Have you ever traveled to a new nation and been amazed by all the new things the nation has? …new food, new culture and, in many cases, also new cars. When I landed in Texas some years ago, I rented a car that I had never heard about, and that we don’t have in Europe…

For those that don’t know, for me a car is only a tool for getting from A to B. According to my wife, I am paranoid about every sound or light that unexpectedly appears. If I have not heard it before, nor seen it before in the car, then I am heading straight to the mechanic.

Long story short… I don’t know much about cars, and I know very little about what’s under the hood of the car I don’t care about engine size or motors. But… I have spent most of my adult life in Eastern and Central Europe, so I know a thing or two about different cultures and post-communist traditions. I also know a thing or two about history, and a part of history is the cars that each nation has made. Volvo is Swedish, Citroen is French, and Ford is American. At one point this was so, but today cars are produced all over the world, and branding is no longer strictly limited to one nation. But still, Yugo was once a car built in Yugoslavia/Serbia, Dacia was built in Romania, and Skoda was built in Czechoslovakia. And within Central Europe, we also had cars like Aro and Oltic from Romania. We had Zastava from Yugoslavia and Fiat Polska in Poland, and a few more. In the Soviet Union, they had their own cars. Ukraine produced Zaporizhia and Russia had their Volga and Mozokovich.

But one car marked Eastern and Central Europe more than any other car…

From the Soviet Union, this car was exported all over the world. From a massive manufacturing plant at the banks of the river, millions of cars came off the assembly line.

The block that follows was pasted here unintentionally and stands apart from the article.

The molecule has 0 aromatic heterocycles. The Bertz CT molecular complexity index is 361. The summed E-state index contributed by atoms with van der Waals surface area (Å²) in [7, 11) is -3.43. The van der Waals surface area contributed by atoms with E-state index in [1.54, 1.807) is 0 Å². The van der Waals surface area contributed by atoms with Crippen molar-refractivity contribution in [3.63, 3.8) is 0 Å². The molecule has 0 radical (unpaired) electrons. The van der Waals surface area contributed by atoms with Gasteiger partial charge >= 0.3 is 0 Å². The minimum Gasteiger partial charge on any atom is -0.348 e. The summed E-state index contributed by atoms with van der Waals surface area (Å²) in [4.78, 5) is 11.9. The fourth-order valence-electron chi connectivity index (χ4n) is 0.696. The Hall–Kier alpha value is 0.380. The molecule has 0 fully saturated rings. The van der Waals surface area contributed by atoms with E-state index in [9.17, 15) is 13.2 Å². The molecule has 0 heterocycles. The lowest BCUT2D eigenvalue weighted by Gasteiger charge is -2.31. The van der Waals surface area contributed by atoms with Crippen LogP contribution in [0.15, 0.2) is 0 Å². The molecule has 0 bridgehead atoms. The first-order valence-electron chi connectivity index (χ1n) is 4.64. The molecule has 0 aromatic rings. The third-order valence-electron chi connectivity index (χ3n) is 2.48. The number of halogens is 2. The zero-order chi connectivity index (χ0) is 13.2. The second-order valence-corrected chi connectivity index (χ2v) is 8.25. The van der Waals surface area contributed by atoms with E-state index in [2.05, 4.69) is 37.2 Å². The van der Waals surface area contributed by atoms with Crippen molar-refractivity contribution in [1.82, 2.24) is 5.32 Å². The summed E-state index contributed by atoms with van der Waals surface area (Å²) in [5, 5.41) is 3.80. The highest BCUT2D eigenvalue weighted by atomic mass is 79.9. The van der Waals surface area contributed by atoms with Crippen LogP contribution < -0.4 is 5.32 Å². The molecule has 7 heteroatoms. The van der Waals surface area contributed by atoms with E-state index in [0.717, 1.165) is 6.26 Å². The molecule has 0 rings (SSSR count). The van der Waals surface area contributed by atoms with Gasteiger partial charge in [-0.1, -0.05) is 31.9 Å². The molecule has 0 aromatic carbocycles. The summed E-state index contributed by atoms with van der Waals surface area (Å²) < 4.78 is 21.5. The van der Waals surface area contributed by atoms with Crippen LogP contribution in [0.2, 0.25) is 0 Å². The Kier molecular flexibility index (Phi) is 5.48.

One car stood out in this assembly line.. it was the great year of 1978 and a little red car came out of the facility ready for its new owner and adventures. Most likely the owner had signed up for the car years previous to 1978… maybe as early as 1970.

But today was the day the little red car and it’s new owner had their first meeting. It was certainly a meeting to be remembered for both of them, I’m sure. Children made memories in this car. It took the family on holidays, on visits, and for some it gave them their first experience with car sickness. Youth started to flirt in this car, and maybe a handsome young man drove it to pickup his girlfriend for the first time. 

This car, our Vaz 2103, or more famously known as Lada 1500s, came off the assembly line this day in 1978. Little do we know about it’s days and it’s owners, the children that have done their laughing and crying in the back seat, the kisses and the goodbyes, but we know the Lada was a car that shaped people’s lives. 

Let’s bring it up-to-date. Forty-four years after the Lada was born in Toliatti, my family and I were on holiday in Romania— a nation I now know well, after many decades of working there. My boys were asking if we can go to Ukraine to buy a Lada! My response was something along the lines of, “Why not!?”

So we did.. and here is where the Lada Story was born— a story we write together with all the great people that have been driving and owning one. A story of serving and one of the possibilities. A story of the Soviet Union that went through an earthquake of changes, and where several of the old union friends have been attacked by a big brother where the old regime is still present. 

Our little red Lada has lived through the changes and it has been close many times to not making it. It’s former owner had to drive it over 1000 km to bring the Lada and his own family to safety as the Soviet Union ghost hit Ukraine hard. They traveled from Kharkiv to western Ukraine, where we picked it up and started the next leg of its journey. 

We went from Ukraine to Poland, and who knows, maybe it was its first border crossing in its 44 years… ?? From there we crossed into Germany— a nation that was divided in two when our Lada saw its first daylight. But, today it is one nation… and our Lada’s cousin, the Trabant, has become a symbol and a cool car to drive and own. 

From Germany, we drove to Scandinavia, where there are a few vintage Ladas around as a remembrance of a time when the Lada was a symbol of the servant of its people! 

Follow our journey and our Lada’s journey in becoming a car of the nations.. 

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